HSI Practices in Program Management: Case Studies of Aegis
On Armed Forces Day, May 16, 1981, the first of a revolutionary new class of ships was launched at Ingalls Shipyard in Pascagoula, Mississippi. Then First Lady Nancy Reagan broke a champagne bottle against her bow and christened her TICONDEROGA, the first AEGIS cruiser. On January 22, 1983, after 20 months of the most extensive and carefully watched trials, TICONDEROGA was commissioned in the U.S. Navy.
AEGIS, named after the mythological armor shield of Zeus, with its state-of-the-art radar and missile-launching systems is the Navy's most capable surface-launched missile system ever put to sea. Its computer programs and displays detect incoming missile or aircraft threats, sort them by assigning a threat value, assign on-board standard surface-to-air missiles, and guide them to their targets. This makes the AEGIS system a fully integrated combat system capable of simultaneous warfare against air, surface, subsurface, and strike threats.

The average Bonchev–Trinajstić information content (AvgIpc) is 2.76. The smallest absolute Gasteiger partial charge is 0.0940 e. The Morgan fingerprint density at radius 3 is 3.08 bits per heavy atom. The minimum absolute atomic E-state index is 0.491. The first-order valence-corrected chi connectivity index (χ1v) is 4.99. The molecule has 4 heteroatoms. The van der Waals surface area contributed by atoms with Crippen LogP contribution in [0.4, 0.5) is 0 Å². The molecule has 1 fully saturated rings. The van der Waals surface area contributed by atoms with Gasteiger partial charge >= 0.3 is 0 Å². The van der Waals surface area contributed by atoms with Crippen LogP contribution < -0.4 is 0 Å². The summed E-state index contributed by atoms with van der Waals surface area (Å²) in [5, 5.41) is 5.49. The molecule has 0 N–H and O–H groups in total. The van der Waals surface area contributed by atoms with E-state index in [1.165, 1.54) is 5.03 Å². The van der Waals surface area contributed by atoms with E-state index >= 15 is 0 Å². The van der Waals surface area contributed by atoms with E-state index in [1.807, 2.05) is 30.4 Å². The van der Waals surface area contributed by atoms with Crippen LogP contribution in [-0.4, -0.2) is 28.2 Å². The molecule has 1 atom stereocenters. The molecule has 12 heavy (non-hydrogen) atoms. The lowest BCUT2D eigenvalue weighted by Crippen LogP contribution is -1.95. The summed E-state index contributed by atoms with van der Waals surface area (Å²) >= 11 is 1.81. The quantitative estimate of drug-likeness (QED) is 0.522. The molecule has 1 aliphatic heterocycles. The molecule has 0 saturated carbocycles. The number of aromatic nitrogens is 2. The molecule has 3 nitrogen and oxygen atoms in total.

The US Navy's defense against these threats has continued to rely on the winning strategy of defense-in-depth. In the late 1950s, on Navy ships were replaced by the first generation of guided missiles. By the late 1960s, these missiles continued to perform well, but the U.S. Department of Defense (DoD) recognized that reaction time, firepower, and operational availability in all environments would not match the impending threat. To counter this, ...